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More fish species into Quota Management System

Friday, 19 October 2001 Media Statement

More fish species into Quota Management System

Eleven more commercially caught fish species will be added to the Quota Management System in the first stage of a major expansion, Fisheries Minister Pete Hodgson announced today.

Over the next three years the Ministry of Fisheries will be working towards the introduction of about 50 species that will benefit from the better management framework provided by the QMS. The final number to be introduced will be determined after further analysis and consultation with stakeholders.

To date the QMS includes 45 fish or shellfish species, including most major commercially valuable stocks. The most recent species to be introduced was South Island eels in October 2000.

The species to be introduced between 1 April 2002 and 1 April 2003 are South Island and Chatham Islands kina, paddle crab, butterfish, blue mackerel, queen scallops, Coromandel and Chatham Islands scallops, Whangarei Harbour cockles, anchovy, pilchard, garfish and sprats. Of the species currently managed outside the QMS, these are the easiest to introduce within a short time.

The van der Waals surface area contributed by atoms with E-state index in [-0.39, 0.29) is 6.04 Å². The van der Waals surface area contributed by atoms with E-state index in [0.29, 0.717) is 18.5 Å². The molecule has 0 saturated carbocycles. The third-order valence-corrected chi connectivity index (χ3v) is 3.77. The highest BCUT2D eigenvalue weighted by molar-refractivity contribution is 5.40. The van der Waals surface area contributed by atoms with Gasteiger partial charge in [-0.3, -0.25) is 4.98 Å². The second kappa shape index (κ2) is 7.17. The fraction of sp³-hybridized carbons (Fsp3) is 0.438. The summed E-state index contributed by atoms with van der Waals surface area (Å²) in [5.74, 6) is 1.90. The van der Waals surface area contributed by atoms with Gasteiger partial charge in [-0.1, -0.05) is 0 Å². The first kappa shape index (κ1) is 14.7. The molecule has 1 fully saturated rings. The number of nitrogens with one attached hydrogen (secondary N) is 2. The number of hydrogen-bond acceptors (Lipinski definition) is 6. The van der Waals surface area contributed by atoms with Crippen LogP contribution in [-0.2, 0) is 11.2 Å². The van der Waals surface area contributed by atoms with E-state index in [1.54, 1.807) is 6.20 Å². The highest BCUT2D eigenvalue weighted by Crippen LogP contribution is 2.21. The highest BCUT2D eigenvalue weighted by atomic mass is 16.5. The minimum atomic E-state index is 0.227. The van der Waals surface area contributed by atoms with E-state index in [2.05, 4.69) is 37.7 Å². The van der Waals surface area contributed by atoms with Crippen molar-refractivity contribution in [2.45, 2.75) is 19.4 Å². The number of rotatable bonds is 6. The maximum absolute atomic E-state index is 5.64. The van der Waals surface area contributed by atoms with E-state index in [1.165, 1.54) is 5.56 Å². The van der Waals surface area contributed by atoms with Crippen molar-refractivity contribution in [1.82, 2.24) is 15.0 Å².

“Since the introduction of the QMS in 1986 New Zealand has been regarded as a world leader in fisheries management,” Mr Hodgson said. “The system enables sustainable management of fish stocks in the interests of all fishers – commercial, recreational and Maori. I am pleased that the full introduction of the 1996 Fisheries Act on October 1 this year has provided the legal and logistical ability to significantly expand the QMS.”

The QMS allocates each commercial fisher a share of the total allowable commercial catch, which becomes an asset the fisher can fish or trade. Allowances for recreational and customary Maori catch are made before the total allowable commercial catch is set. Species outside the QMS are managed under a permit system that confers no tradable rights.

Introducing more species to the QMS also enables the Crown to meet its obligations to Maori under the Deed of Settlement signed in 1992, which provides that when a new species is introduced 20% of the quota will be allocated to Maori.

ENDS

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